The Baker Nowicki design for the main auditorium differed from the other finalists in laying out some distinctly separate side sections of seats, slanted in their orientation, rather than the completely straight or gently curving rows of traditional Continental seating. Baker said the angled sections created “a little more creative atmosphere and changes the experience for patrons.” He also said it makes better use of the space for smaller meetings.

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Presentation Boards by Baker Nowicki Design Studio – click to enlarge

In the discussions among jurors and then among school board members, some of the plans were rejected for being overdesigned, too overpowering and not paying attention to the kind of war and tear, and potential vandalism, that can deface a high school facility. Some of the proposed lobbies were too small, and, according to jurors and officials, some entries did not pay enough attention to the classroom and teaching facilities.

Harley Ellis Devereaux won points for what superintendent Perondi called “its wow factor” of its solar chimney and digital projections, and its ability to be seen day and night from town and the freeway. The winner also was able to create a building that is comfortable for students yet has enough substance that “in ten years, people will say that’s a nice building.” He added that it was achieved without apparently busting the budget: the winning team “really listened to us and knew we are a public institution and not made of a zillion dollars.”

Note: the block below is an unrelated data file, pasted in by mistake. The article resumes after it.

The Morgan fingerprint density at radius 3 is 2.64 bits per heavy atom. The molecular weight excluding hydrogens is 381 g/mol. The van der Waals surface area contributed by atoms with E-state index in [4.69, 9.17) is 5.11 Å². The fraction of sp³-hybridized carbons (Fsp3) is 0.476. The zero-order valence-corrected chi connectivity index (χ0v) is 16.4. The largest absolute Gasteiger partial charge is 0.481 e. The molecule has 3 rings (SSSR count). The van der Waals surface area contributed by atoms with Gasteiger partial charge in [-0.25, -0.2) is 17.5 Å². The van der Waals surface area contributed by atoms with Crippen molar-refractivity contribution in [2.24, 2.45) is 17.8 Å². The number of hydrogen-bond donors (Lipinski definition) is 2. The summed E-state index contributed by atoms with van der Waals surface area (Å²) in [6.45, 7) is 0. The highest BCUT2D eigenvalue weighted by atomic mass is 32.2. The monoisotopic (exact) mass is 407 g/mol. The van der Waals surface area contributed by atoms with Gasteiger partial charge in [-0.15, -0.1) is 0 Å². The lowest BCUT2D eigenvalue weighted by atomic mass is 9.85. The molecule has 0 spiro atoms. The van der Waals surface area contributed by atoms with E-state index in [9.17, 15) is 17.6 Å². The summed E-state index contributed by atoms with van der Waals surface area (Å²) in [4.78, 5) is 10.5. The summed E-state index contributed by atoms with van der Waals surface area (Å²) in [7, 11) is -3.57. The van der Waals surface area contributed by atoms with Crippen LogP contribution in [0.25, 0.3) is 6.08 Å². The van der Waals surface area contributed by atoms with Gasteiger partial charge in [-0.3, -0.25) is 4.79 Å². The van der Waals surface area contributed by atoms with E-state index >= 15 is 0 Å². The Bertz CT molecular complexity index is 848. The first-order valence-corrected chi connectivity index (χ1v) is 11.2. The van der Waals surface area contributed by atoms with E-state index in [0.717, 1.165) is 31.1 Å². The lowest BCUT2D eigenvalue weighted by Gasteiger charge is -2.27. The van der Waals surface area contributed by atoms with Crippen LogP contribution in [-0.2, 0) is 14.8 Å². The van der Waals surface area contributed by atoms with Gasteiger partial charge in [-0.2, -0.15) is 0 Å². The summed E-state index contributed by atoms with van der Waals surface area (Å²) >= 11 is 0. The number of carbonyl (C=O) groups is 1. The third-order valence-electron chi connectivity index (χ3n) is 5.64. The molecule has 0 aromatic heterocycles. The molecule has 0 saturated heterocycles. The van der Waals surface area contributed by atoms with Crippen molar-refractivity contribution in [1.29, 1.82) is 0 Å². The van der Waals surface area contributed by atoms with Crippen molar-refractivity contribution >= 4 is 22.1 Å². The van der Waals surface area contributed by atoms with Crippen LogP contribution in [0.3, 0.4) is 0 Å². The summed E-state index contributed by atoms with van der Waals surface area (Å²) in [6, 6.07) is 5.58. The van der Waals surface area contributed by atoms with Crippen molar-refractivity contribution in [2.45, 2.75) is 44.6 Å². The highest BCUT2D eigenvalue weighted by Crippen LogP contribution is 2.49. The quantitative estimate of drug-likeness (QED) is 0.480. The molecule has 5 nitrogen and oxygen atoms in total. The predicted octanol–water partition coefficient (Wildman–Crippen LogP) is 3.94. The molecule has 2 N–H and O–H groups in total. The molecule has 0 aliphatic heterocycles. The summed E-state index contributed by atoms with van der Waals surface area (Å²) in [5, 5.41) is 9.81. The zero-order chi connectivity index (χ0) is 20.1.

Overall, the plan “was well scaled and fit more comfortably into the site,” recalled juror Eric Davy, a San Diego architect. Its interior layout was appealing, particularly the usable lobby that linked the two performance spaces and provided more flexibility for various uses.

The copper cladding triggered some debate about its costs, its viability near the ocean and the likelihood of it becoming a graffiti target. But the copper would start relatively high above ground, about eight feet, and presumably out of reach of most vandals. And in the end, jurors decided that the copper contributed, Davy said, to “an impressive use of different materials, textures and colors that created more interest in the building than a couple of the others.”

For juror William Virchis, a veteran theater teacher and arts activist in the San Diego region, the winner combined an iconic presence with attention to function and long-term maintenance. For example, he said the design accommodated theater sets and orchestras while keeping in mind its use for students day to day. “Others didn’t seem very practical for instructional use,” he said.

More detailed design work and permitting are now underway, with groundbreaking expected in early 2014. Officials then estimate that construction will take about 18 months. The basic construction costs remain about $17 million but the overall price tag is expected to be about $23.2 million including equipment and costs for inspection and testing.


-Larry Gordon is a writer residing in Los Angeles